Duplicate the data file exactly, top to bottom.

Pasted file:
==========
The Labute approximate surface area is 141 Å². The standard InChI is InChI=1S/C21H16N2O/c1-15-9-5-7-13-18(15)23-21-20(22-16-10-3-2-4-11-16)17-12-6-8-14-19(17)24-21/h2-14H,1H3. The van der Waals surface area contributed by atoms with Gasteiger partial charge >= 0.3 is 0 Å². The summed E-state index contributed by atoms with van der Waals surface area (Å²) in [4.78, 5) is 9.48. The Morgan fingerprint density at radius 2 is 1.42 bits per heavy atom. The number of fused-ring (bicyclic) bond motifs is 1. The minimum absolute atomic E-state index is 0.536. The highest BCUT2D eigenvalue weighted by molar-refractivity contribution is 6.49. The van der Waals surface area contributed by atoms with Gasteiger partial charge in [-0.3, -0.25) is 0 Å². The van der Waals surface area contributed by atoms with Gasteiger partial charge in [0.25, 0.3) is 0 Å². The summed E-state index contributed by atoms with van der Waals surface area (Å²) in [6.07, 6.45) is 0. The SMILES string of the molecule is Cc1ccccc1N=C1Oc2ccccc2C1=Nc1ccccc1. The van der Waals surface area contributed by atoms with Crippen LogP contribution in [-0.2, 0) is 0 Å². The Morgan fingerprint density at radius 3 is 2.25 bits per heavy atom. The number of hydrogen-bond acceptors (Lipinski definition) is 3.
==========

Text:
The Labute approximate surface area is 141 Å². The standard InChI is InChI=1S/C21H16N2O/c1-15-9-5-7-13-18(15)23-21-20(22-16-10-3-2-4-11-16)17-12-6-8-14-19(17)24-21/h2-14H,1H3. The van der Waals surface area contributed by atoms with Gasteiger partial charge >= 0.3 is 0 Å². The summed E-state index contributed by atoms with van der Waals surface area (Å²) in [4.78, 5) is 9.48. The Morgan fingerprint density at radius 2 is 1.42 bits per heavy atom. The number of fused-ring (bicyclic) bond motifs is 1. The minimum absolute atomic E-state index is 0.536. The highest BCUT2D eigenvalue weighted by molar-refractivity contribution is 6.49. The van der Waals surface area contributed by atoms with Gasteiger partial charge in [-0.3, -0.25) is 0 Å². The van der Waals surface area contributed by atoms with Gasteiger partial charge in [0.25, 0.3) is 0 Å². The summed E-state index contributed by atoms with van der Waals surface area (Å²) in [6.07, 6.45) is 0. The SMILES string of the molecule is Cc1ccccc1N=C1Oc2ccccc2C1=Nc1ccccc1. The van der Waals surface area contributed by atoms with Crippen LogP contribution in [-0.2, 0) is 0 Å². The Morgan fingerprint density at radius 3 is 2.25 bits per heavy atom. The number of hydrogen-bond acceptors (Lipinski definition) is 3.